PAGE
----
2012 NFL Free Agency: Are the New England Patriots Done Signing Players?

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2012 NFL Free Agency: Are the New England Patriots Done Signing Players?
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The New England Patriots made a significant investment in Dan Koppen earlier this week, agreeing to a two-year, $6 million contract per ESPN. What made the pact even more significant was the fact that Koppen became the 73rd player to sign with the team.

I examined the pros and cons to that deal and predicted it's inevitably last week. 

Later in the day, the Patriots came to terms with No. 74—kicker Chris Koepplin—who you may remember from the 2011 preseason. Koepplin, a UMass product, handled the majority of the kicking duties in the preseason while Stephen Gostkowski recovered from his quad injury. 

NFL rosters are capped at 80 players at this stage, with scheduled cut down days throughout the offseason. New England possesses six selections in the upcoming draft and now has exactly six slots left in which to sign players to its roster. 

The practice squad slots become available following the last round of cuts creating the 53-man active roster. Each franchise is allowed eight slots for their "scout team."

The Physically Unable to Perform list is of course available from the start of training camp, but players placed on the "active" PUP list do count against the roster limit. The "reserve" list becomes available at the start of the season if a player is still unable to play.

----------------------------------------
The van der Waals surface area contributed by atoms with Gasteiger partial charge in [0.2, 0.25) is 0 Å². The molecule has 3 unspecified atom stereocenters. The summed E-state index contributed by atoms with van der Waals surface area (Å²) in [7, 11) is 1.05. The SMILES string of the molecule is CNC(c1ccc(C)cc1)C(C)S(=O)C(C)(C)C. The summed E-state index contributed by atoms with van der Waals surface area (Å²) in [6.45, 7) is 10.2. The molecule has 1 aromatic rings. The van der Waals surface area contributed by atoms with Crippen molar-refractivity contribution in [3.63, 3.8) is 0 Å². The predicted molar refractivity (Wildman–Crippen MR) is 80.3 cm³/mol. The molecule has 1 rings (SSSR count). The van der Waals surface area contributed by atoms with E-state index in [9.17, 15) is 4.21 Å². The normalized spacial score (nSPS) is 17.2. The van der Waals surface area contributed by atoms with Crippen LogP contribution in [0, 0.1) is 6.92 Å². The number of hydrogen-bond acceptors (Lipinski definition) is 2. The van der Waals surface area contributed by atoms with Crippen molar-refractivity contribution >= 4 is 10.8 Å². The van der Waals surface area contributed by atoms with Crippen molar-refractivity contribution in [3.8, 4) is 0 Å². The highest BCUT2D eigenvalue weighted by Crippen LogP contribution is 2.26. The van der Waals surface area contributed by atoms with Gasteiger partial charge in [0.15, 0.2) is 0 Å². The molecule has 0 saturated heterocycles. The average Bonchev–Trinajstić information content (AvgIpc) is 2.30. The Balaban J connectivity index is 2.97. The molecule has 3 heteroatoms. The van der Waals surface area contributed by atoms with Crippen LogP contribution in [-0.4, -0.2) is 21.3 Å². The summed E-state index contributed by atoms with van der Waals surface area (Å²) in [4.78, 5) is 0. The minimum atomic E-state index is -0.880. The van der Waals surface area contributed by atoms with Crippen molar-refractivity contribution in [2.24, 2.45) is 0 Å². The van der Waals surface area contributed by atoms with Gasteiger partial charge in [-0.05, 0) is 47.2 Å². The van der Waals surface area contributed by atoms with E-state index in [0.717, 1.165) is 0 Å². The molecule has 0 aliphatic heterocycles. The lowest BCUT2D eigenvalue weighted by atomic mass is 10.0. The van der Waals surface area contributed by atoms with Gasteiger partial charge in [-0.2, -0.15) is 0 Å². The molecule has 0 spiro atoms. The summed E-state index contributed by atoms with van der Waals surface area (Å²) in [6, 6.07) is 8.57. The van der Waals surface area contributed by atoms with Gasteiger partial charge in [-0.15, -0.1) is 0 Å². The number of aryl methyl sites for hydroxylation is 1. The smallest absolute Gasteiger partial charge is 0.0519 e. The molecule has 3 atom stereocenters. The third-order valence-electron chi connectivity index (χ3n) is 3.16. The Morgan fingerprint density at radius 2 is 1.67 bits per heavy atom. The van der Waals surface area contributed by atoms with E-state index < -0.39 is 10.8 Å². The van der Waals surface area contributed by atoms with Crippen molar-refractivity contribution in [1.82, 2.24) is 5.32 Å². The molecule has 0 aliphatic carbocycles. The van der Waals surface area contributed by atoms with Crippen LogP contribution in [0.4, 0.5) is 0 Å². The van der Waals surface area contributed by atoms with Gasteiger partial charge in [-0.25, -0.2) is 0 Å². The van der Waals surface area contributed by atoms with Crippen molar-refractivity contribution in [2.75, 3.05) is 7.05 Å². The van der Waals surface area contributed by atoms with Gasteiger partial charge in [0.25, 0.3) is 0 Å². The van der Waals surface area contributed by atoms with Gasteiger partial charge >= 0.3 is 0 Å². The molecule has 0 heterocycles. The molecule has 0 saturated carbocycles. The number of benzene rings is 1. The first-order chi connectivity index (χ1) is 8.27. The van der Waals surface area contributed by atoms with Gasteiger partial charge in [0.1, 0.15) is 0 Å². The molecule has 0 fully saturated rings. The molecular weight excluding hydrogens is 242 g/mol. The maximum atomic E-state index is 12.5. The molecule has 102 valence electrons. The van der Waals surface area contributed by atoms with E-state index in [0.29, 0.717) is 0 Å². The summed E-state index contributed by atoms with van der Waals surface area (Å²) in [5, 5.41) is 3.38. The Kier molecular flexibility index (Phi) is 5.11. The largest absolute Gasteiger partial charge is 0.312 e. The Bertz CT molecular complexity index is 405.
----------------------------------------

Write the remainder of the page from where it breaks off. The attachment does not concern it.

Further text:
Marcus Cannon, for example, was placed on the Non-Football Injury list last season, which functions just like the reserve PUP and because he was inactive, he didn't count against the 53-man roster. One of Ross Ventrone's many releases came when Cannon was promoted to the active roster in Week 10. 

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So, it appears the Patriots are prepared to use their remaining roster slots on rookie draft selections and may be done making moves in free agency, at least for a good while. There's plenty of other possible scenarios, though.

The team could easily release a player or two to make room for a signing like Andre Carter down the line, but one would wonder how a player lasted to this point if New England didn't at least want to get a look at them in pads.

There's also the possibility and likelihood that the Patriots pursue a few undrafted prospects, which would require some finagling of the roster. Also bear in mind that Bill Belichick has no qualms about wheeling and dealing picks, there's no guarantee the Patriots make six selections this season, it could easily be more or less. 

With all that said, with 24 new contracts and tenders offered and signed per NFL.com (minus Wes Welker's signature on the franchise) New England has been quite busy this offseason already. For the free agency frenzy to finally end soon would not be surprising. 

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